After concluding the ceremonies of the council, Lewis and Clark set sail in the afternoon and encamped in what is now Nebraska, at a distance of five miles above Council Bluffs. The next day (August 5), after passing a narrow part of the river, they came to a place on the south side of the Missouri, where was a deserted trading house. Here one of the party had passed two years in trafficing with the Mahas. Fifteen miles from their previous encampment brought the expedition to a place where it was concluded would be a good stopping place for the night - where the hills on both sides of the river were twelve or fifteen miles from each other. From this point nothing of especial interest transpired during the next three days. Meanwhile a distance of nearly sixty miles was made, when (August 7) four men were sent back to the Otoe village in quest of the missing man, Liberte, also to apprehend one of the soldiers, who left the party on the 4th of the month under pretext of recovering a knife which he had dropped a short distance behind, and who it was feared had deserted. Small presents were also sent to the Otoes and Missouris, and a request that they would join the expedition at the Maha village, where a peace might be concluded between them. On the 11th of the month, after having made sixty miles farther up the Missouri, the expedition halted on the south side of the stream for the purpose of examining a spot where one of the great chiefs of the Mahas, named Blackbird, who had been dead about four years, was buried. He died of the small pox. This chief seemed to have been a person of great consideration in his nation. August 13 he brought the party at a distance of over forty miles from Blackbird's grave to a spot where, on the Nebraska side of the Missouri, a Mr. Mackay had a trading establishment in the years 1795 and 1796, which he called "Fort Charles."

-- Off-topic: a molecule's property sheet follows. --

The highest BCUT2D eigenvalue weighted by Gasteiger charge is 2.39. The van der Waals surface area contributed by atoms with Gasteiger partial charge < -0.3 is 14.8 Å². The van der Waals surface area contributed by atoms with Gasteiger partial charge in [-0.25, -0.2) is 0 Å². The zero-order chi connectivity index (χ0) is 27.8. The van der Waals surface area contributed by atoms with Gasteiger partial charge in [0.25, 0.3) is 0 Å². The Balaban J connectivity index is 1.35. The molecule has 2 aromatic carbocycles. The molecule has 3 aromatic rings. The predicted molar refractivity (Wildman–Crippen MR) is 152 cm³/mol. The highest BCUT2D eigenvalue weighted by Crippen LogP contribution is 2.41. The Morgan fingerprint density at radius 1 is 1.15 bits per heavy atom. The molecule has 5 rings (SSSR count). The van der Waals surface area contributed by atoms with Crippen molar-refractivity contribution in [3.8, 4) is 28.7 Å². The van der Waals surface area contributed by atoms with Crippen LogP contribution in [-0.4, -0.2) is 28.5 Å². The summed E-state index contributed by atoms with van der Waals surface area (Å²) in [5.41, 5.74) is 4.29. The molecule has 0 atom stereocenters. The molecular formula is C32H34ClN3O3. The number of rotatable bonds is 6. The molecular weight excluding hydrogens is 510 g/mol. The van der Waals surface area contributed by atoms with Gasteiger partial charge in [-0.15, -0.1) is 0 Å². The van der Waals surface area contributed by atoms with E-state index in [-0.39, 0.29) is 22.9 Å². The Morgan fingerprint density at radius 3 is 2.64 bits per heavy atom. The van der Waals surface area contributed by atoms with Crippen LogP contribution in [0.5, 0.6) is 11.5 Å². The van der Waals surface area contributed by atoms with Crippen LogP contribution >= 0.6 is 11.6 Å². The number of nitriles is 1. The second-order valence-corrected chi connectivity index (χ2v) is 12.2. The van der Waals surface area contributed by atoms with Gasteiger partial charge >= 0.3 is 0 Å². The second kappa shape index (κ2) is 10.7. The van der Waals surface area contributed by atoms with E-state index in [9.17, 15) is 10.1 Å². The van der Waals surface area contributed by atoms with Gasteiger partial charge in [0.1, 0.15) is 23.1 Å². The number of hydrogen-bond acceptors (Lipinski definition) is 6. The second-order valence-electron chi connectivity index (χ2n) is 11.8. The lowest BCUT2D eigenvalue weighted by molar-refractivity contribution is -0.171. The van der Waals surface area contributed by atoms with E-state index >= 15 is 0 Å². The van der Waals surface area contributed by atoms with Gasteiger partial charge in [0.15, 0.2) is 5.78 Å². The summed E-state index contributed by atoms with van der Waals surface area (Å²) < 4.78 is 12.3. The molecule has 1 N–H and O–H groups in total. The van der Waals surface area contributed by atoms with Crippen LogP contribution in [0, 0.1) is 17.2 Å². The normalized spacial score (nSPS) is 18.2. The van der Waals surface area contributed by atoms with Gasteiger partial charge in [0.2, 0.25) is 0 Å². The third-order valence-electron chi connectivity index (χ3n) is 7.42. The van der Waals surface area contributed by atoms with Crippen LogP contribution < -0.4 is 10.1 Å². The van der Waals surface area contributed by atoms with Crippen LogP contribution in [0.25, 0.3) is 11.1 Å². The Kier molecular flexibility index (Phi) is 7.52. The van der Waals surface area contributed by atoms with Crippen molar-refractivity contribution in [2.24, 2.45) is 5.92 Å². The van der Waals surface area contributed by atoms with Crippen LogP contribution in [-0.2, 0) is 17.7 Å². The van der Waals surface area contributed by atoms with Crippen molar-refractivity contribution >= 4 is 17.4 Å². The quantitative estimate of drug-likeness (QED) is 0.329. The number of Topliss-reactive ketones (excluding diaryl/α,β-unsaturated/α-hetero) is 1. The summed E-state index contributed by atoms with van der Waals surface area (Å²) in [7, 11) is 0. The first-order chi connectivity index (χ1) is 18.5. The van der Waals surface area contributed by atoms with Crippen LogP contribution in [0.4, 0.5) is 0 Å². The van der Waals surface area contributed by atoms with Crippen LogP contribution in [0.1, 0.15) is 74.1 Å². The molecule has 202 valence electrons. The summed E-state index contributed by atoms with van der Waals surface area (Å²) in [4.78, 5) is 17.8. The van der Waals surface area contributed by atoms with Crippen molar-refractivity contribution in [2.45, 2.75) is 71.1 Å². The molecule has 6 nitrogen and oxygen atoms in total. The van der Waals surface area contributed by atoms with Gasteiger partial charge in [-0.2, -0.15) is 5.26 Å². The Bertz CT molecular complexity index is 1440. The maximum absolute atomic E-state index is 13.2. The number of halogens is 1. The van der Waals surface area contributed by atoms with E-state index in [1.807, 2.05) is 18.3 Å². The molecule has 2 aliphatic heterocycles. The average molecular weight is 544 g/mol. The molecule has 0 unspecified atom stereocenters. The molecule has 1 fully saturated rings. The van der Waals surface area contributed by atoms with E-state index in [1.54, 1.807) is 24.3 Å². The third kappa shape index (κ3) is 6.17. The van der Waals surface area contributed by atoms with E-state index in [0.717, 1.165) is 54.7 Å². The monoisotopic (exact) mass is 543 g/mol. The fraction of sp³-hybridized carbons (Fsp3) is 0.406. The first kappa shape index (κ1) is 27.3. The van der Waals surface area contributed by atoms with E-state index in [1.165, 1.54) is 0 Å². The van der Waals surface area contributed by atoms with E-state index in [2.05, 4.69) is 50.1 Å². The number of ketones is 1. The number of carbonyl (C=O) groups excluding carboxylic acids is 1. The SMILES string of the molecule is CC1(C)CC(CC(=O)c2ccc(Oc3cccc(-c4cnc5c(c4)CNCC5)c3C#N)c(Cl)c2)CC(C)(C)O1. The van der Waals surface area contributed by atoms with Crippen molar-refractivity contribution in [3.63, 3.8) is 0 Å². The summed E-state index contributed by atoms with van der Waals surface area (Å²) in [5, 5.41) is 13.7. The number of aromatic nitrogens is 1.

The diary of the expedition continues: "At fourteen miles (from the previous place of camping) we reached a creek on the south on which the Mahas reside, and at seventeen miles and a quarter formed a camp on a sandbar to the south side of the river, opposite the lower point of a large island. From this place Sergeant Ordway and four men were detached to the Maha village, with a flag and a present, in order to induce them to come and hold a council with us. They returned at 12 o'clock the next day, August 14. After crossing a prairie covered with high grass, they reached the Maha creek, along which they proceeded to its three forks which join near the village. They crossed the north branch and went along the south. The walk was very fatiguing, as they were forced to break their way through grass, sunflowers and thistles, all above ten feet high and interspersed with wild pea. Five miles from our camp they reached the position of the ancient Maha village. It had once consisted of three hundred cabins, but was burnt four years ago, soon after the small pox had destroyed four hundred men and a proportion of women and children. On a hill in the rear of the village are the graves of the nation, to the south of which runs the fork of the Maha creek. This they crossed where it was about tell yards wide, and followed its course to the Missouri, passing along a ridge of hill for one mile and a half and a long pond between that and the Missouri. They then recrossed the Maha creek and arrived at the camp, having seen no tracks of the Indians nor any sign of recent cultivation.